Orwell: The surveillance game that puts you in Big Brother’s shoes [Echoes of Enders Game?]

Orwell: The surveillance game that puts you in Big Brother’s shoes by Claire Reilly.

From the post:

“Big Brother has arrived — and it’s you.”

As CNET’s resident privacy nark, I didn’t need much convincing to play a game all about social engineering and online surveillance.

But when I stepped into my role as a new recruit for the fictional Orwell internet surveillance program, I didn’t expect to find the rush of power so beguiling, or unsettling.

Developed by German outfit Osmotic Studios, Orwell sees you working as a new recruit in a surveillance agency of the same name, following a series of terrorist attacks in Bonton, the fictional capital of The Nation. As an agent, you are responsible for scraping social media feeds, blogs, news sites and the private communications of the Nation’s citizens to find those with connections to the bombings.

You start with your first suspect before working through a web of friends and associates. You’re after data chunks — highlighted pieces of information and text found in news stories, websites and blogs that can be dragged and uploaded into the Orwell system and permanently stored as evidence.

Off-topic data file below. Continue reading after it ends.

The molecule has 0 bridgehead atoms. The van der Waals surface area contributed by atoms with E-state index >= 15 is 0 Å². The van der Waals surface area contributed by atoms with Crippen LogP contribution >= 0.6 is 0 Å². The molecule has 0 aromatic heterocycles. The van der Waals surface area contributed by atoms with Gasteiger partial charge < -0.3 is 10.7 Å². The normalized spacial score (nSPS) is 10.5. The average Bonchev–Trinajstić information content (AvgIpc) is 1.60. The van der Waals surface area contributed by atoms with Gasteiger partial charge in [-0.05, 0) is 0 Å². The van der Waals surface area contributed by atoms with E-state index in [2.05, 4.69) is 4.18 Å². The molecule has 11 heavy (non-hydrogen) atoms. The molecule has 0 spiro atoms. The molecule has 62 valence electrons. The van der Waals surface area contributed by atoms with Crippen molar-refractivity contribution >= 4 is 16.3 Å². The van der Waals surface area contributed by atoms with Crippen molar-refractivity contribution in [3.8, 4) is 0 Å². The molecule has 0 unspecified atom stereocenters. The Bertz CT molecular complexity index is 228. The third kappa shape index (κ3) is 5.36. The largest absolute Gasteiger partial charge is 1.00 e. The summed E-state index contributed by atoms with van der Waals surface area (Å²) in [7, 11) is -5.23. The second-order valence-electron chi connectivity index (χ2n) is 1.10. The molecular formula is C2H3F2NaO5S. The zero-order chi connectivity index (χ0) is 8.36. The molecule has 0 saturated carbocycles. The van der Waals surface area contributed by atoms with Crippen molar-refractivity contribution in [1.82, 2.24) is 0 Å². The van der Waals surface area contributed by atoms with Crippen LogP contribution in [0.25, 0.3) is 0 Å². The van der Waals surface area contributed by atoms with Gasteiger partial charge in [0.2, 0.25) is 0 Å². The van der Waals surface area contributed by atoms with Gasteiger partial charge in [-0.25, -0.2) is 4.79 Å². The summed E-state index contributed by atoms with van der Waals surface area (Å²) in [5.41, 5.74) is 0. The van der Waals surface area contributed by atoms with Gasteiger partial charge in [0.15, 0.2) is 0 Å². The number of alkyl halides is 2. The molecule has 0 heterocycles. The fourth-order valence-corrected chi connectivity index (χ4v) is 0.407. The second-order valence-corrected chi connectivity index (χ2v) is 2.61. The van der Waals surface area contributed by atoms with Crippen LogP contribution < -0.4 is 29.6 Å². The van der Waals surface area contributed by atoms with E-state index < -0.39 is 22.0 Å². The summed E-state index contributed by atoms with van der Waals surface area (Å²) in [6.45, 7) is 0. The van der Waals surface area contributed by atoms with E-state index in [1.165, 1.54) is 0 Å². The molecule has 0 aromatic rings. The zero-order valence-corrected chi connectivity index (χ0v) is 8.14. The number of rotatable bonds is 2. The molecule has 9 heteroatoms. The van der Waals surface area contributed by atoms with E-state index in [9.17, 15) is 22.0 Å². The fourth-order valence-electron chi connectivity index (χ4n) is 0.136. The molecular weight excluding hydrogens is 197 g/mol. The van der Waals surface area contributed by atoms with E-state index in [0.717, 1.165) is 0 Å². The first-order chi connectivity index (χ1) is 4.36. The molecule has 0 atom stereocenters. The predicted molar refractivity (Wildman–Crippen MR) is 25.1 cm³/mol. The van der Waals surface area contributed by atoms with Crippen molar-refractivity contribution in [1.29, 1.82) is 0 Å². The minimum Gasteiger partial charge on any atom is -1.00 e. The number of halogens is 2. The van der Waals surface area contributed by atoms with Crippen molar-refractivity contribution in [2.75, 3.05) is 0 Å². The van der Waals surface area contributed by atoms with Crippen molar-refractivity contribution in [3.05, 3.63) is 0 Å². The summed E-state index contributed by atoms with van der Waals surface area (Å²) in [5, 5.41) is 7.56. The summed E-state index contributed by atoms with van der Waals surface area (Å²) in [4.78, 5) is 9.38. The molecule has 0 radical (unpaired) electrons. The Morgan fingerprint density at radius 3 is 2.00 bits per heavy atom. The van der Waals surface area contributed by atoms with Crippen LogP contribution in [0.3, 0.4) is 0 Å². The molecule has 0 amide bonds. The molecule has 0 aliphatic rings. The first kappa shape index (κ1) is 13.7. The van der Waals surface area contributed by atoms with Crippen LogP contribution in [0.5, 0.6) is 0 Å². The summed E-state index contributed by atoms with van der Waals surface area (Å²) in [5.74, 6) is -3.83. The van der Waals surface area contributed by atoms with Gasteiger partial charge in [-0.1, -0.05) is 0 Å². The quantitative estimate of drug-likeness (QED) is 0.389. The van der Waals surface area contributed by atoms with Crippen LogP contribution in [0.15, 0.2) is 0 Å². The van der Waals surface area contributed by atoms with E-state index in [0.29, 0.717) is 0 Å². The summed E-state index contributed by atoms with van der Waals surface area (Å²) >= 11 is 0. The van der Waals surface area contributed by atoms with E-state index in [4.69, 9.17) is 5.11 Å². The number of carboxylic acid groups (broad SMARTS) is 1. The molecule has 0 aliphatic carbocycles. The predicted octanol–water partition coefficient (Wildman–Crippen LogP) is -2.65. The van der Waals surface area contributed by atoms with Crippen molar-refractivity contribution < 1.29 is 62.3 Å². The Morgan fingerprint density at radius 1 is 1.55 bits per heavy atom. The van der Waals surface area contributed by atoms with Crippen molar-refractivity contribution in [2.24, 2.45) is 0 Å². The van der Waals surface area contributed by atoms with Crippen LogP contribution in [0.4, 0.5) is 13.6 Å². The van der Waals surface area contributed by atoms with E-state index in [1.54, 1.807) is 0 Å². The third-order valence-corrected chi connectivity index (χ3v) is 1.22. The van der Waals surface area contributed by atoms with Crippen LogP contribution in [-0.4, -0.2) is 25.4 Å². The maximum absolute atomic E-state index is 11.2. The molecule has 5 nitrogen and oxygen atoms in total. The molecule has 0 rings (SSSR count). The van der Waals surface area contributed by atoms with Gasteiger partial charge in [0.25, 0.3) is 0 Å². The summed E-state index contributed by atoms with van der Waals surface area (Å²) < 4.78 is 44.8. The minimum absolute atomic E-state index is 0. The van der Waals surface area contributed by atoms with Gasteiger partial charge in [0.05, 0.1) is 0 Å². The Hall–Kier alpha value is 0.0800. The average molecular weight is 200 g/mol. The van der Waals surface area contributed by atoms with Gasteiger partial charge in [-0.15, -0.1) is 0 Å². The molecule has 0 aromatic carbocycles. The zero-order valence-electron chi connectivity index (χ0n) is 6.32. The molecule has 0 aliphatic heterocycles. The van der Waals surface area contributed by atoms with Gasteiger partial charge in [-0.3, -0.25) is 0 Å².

The whole game has a kind of polygon graphic aesthetic, making the news clippings, websites and social media feeds you’re trawling feel close to the real thing. But as with everything in Orwell, it’s viewed through a glass, darkly.

If you are a game player, this sounds wickedly seductive.

If your not, what if someone weaponized Orwell so that what appear to be “in the game” hacks are hacks in the “real world?”

A cybersecurity “Enders Game” where the identity of targets and consequences of attacks are concealed from hackers?

Are the identity of targets or consequences of attacks your concern? Or is credit for breaching defenses and looting data enough?

Before reaching that level of simulation, imagine changing from the lone/small group hacker model to a more distributed model.

Where anonymous hackers offer specialized skills, data or software in collaboration on proposed hacks.

Ideas on the requirements for such a collaborative system?

Assuming nation states get together on cybersecurity, it could be a mechanism to match or even out perform such efforts.

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